After serving the community as Fayette Emergency Management Agency director for almost 24 years, Fulton L. Terry is retiring.
Fayette County will celebrate Terry’s retirement on the fourth floor of the county building at 133 S. Main St. in Washington Court House from 1 to 3 p.m. today. The community is invited to congratulate and celebrate his long career as director.
Terry was born in Fayette County at his family’s home on Harrison Street on July 10, 1934. After living in the community through the sixth grade, he traveled with his mother to Detroit, Mich., when he was younger due to asthma-related health concerns. Terry finished school, met his wife Bertha in Detroit and soon they were married and had one child before they moved back to Washington Court House. Over the span of their 62 years together, the couple would have four more children, raise five foster children and they currently have 12 grandchildren and nine great-grandchildren.
“I was on the police department and then went to work for GM,” Terry said. “I was on the fire department and I retired from there as a volunteer firefighter. I used to work at the Ohio Department of Transportation and I would plow roads, salt roads, mow and other stuff. I always wanted to come back here to Washington Court House though, so when I got married we came back here to take care of properties for my dad.”
Terry was educated at the General Motors Institute and at Sinclair Community College. He worked for the General Motors plant in Dayton for 28 years before retiring as a senior safety officer engineer. For 35 years, Terry would serve as a volunteer firefighter for the Washington Court House Fire Department before he retired from that job as well. Now after 24 years, Terry said he is ready for a little bit of a break.
“When we were little, my parents and grandparents would pack a lunch box when we were big enough and we would go with the men to work on Saturdays,” Terry said. “As we got bigger, they gave us a hammer and we got more to do. I have worked all my life man, so I am ready to relax. I still work with the nursing homes, I am still on committees for the county and of course I attend church. I won’t have (EMA duties) anymore, but I did tell them if they have a major incident and they need me, I’ll be available, but I won’t stick my nose in.”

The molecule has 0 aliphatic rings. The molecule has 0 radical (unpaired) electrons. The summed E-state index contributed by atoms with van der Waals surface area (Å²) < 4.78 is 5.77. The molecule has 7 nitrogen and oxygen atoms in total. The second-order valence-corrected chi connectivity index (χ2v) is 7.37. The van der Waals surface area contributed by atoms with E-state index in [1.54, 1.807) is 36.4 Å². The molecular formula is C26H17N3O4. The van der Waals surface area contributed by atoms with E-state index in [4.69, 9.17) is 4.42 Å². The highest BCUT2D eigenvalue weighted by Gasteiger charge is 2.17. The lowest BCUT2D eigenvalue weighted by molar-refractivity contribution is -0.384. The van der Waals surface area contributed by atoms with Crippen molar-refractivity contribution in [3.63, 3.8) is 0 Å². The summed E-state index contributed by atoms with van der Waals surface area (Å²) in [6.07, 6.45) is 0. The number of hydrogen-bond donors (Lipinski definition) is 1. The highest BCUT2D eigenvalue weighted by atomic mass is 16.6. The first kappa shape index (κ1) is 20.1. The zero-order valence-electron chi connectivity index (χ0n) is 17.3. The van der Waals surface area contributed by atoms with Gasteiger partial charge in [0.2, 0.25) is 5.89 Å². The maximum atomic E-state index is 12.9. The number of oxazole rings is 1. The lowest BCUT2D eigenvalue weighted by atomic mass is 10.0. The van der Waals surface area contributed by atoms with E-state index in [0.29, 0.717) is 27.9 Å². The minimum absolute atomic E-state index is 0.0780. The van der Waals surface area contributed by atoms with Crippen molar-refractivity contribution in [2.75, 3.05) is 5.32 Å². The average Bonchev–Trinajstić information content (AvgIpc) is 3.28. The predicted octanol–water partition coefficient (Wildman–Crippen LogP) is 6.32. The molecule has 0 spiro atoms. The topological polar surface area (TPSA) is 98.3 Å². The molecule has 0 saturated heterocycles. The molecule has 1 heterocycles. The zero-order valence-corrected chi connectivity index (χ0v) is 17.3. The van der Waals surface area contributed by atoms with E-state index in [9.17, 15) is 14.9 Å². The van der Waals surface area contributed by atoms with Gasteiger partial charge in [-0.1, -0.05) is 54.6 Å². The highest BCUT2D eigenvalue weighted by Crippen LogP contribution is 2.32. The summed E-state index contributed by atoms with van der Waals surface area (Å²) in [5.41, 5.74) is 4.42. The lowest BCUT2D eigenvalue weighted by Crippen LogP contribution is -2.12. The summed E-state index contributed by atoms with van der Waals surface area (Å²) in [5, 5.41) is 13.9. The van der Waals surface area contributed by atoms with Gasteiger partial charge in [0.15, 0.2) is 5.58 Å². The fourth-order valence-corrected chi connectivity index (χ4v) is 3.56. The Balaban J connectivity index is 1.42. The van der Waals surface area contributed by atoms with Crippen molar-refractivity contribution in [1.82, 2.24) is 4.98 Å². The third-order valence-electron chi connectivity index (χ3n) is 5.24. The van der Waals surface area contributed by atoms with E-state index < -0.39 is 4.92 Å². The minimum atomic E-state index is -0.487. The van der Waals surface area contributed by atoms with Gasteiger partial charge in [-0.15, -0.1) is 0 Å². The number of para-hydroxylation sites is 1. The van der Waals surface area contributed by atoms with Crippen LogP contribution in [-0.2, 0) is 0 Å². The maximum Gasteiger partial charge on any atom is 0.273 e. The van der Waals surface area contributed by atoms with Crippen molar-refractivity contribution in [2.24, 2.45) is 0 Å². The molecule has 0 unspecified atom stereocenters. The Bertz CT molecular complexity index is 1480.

Since October of 1993 when he became the director, Terry has been providing training and equipment for first responders to emergencies. Terry has also furnished information to help county residents in times of crisis. Ultimately, his goal has been to make Fayette County a safe place where people will want to live. He promotes the philosophy of working together, which is something he has continually done throughout his life.
“It’s been good and I have been working my whole life to protect people and their property,” Terry said. “When I first was told of this position I hadn’t even retired yet, but one of the commissioners at the time came to me and asked if I would take the job. I said, ‘Hey, time out, I haven’t even retired yet, give me a break.’ After I finally retired though I think I was not working for maybe a weekend and then I started here. I had one desk, one filing cabinet and no plans at all. We learn as we go, I don’t care how old or young you may be, there is always a process of learning. There is always a process of doing better and that has been my goal. I never left my home without asking for God’s direction on the challenges out here. I never forgot an evening before I closed my eyes to thank Him for all of his help. We have to work together and only then will we be able to get things accomplished.”
Terry is a member of the Tri-county Safety Council, has been active in local neighborhood watch programs, was awarded the Fayette County 2006 Hometown Hero Award and was even named the Holiday Parade Honorary Grand Marshal as well as the Record-Herald Citizen of the Year. He is a member of the Kiwanis Club, was inducted into the Central Ohio Area Agency on Aging Senior Hall of Fame in 2010 and served as Lt. Governor for Division 10-W of Ohio. Additionally, Terry serves many roles as a member of the First Church of God. Terry said that the many years working in the county with all of the various organizations and entities has been great.
In Terry’s bio for his induction to the senior hall of fame it said, “Character is built slowly over a lifetime, a building block in the foundation of a well-lived life. It is the sum of right decisions, hard work, honest words, noble thoughts, a caring heart and an active faith. Fulton’s well-lived life is built ceaselessly protecting and caring for others.”
Don’t worry though, Terry said he can still be found on the corner of Harrison and Newberry, listening to his radio and making sure the community is still safe.
“Thank you to the community as a whole. It has been an amazing time and this is the greatest place to live,” Terry said.
Reach Martin Graham at (740) 313-0351 or on Twitter @MartiTheNewsGuy